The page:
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Govt Likely to Act to Stabilize Pork Costs

18 May 2012

CHINA - China's pork prices continued to decrease this week, leading to widespread losses for the industry and prompting the government to take measures to prevent the prices from fluctuating greatly during the next few months.

Agricultural analysts said the low prices might prompt a reduction in the country's pork imports from the United States this year and put downward pressure on US hog futures, which were at their lowest price last week since September.

In the meantime, the fact that pork prices, which weigh heavily in China's inflation calculations, are low could provide the government with more leeway to stimulate the country's economy, they added.

China's pork prices shot up to a record high last winter before stumbling in January and fell this week to one of the lowest points since last June.

The pork industry, also pressed by a surge in the cost of animal feed, has experienced widespread losses.

"Last year's fat profits (in the pork industry) attracted a lot of investment, which has distorted the development cycle in this industry," Xie Dengyang, vice-president of a local hog industry association in Guangdong province, told media outlets.

The National Development and Reform Commission issued a directive last Friday calling for pork prices to be stabilized and said it has started purchasing frozen pork to add to the nation's reserves.

Pork is the most widely consumed meat in China. The rise in its price in 2011 was the main reason why the country recorded a staggering inflation rate of 5.4 per cent that year, well above the government's target of 4 per cent.

In April, the country's inflation rate eased to 3.4 per cent, declining from 3.6 per cent in March, according to the National Bureau of Statistics.

If left unchecked, pork prices might shoot up in the second half of the year as farmers deal with their losses by reducing their hog headcounts. That will impede the government's attempts to regulate inflation and food prices, said Ma Wenfeng, a senior analyst at Beijing Orient Agribusiness Consultant Ltd, one of the largest consultancies in the industry.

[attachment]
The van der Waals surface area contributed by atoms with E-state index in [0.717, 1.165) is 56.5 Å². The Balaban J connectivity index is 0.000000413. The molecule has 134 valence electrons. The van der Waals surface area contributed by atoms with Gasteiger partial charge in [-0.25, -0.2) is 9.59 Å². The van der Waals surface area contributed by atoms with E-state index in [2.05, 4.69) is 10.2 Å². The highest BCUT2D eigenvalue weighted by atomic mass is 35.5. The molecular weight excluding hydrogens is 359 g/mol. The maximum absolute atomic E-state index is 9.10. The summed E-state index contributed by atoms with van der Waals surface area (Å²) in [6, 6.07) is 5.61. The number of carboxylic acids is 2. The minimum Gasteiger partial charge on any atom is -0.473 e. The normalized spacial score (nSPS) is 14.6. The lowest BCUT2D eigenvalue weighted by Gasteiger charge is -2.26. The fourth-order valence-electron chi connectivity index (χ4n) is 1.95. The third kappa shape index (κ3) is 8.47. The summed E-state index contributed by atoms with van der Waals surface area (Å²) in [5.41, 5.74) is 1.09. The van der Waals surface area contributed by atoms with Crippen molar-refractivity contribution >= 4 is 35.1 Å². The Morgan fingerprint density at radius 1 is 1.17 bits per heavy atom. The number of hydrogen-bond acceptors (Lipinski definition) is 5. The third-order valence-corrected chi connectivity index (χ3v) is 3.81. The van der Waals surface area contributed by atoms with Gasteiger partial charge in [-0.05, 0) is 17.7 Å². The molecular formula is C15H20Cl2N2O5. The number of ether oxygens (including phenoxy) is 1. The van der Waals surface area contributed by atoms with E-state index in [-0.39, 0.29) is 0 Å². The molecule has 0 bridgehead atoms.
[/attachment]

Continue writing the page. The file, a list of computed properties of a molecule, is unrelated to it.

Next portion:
In the meantime, the depressed price of pork has made the domestically produced variety of the meat able to better compete with imports, a change that is likely to prompt the country to import less pork, analysts said.

According to data from the General Administration of Customs, the country's pork imports increased by 132 per cent in 2011 to 467,660 metric tons, a majority of which came from the US.

Zhang Monan, an economist at the Economic Forecast Department of the State Information Center, said the government could make more room for economic stimulus by preventing pork prices from driving up inflation later this year.

"China has been under the threat of an economic slowdown," she said. "The pressure is likely to increase during the latter half of the year."

China's producer price index, a main gauge of inflation at the wholesale level, fell 0.7 per cent in April from a year earlier, signaling weak demand. The country's trade growth continued to decline in April and its prospects for the future remain gloomy.

ThePigSite News Desk



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